Bereshit 2:9 reads 'kol etz' which is revering to the whole tree species, so rendered as 'all trees'.

I wondered if a literal (word-by-word) translation could read 'kol etz' as a 'whole tree': And Adonai Elohim caused to sprout from the earth 'the whole tree', pleasing to the sight, and tov for food.

And if the Vav of v'etz is connecting this sentence with the next.. could this whole tree be made out of the etz HaChayim and the Etz HaDa'as (some explanation teach that they could be two trees with one branch.

Or is this just a bad way to tender the hebrew grammar?


In Biblical Hebrew, it is common to use a singular form to refer to the entire group or plural. By comparison, see e.g. Breishit 8:1. Note, that similar to your example, the use of singular nouns such as החיה - meaning "the animals" and הבהמה - meaning "the beasts".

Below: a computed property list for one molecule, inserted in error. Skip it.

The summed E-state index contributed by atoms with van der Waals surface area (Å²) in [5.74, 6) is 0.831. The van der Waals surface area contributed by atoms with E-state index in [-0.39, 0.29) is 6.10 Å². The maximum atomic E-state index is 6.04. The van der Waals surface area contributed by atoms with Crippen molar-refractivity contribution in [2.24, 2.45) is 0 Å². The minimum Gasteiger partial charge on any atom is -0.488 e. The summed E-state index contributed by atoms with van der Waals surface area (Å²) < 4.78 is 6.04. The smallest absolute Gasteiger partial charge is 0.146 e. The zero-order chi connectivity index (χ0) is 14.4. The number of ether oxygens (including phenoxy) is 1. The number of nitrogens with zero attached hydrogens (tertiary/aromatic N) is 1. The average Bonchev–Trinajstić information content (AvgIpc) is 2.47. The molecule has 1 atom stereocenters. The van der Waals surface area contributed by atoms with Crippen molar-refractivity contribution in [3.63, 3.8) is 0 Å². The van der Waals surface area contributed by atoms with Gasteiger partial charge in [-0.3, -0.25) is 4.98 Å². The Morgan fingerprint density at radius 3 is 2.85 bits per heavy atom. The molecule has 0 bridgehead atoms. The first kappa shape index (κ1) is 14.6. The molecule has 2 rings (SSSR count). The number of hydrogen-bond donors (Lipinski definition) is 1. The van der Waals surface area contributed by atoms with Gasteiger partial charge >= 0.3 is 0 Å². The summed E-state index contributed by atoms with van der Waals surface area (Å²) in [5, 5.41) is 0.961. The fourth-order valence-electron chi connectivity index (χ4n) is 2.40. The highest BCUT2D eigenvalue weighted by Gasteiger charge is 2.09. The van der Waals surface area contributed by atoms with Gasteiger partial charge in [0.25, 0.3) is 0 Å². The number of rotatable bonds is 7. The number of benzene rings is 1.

So, in the verse that you quoted, it refers to numerous trees, not just one. If the verse wanted to say "the entire tree", it would have used the phrasing such as:

וַיַּצְמַ֞ח יְהוָ֤ה אֱלֹהִים֙ מִן־הָ֣אֲדָמָ֔ את כָּל העֵ֛ץ נֶחְמָ֥ד לְמַרְאֶ֖ה וְט֣וֹב לְמַאֲכָ֑ל

Note the use of the objective marker, את as well as the definitive ה.

  • Thank you, it's just because the verse tells us that these trees where pleasing for the sight and tov to eat, and thats exactly what Chavah noticed when she looked at the tree, that it made me wonder if this verse could also refer to this tree. – Levi Oct 16 '15 at 5:36
  • @user4762 The verse you're referring to describes the general scenario, that all the trees were slightly and edible. (I guess there were no elm or birch trees in Gan Eden.) Thus, when talking about Etz Hada'at, it had the same qualities as all the others, other than, perhaps, its specific appearance and the type of fruit that it had. E.g., both apple and pear trees are pretty and have good fruit, but they look different and the fruit tastes different. – DanF Oct 16 '15 at 13:12

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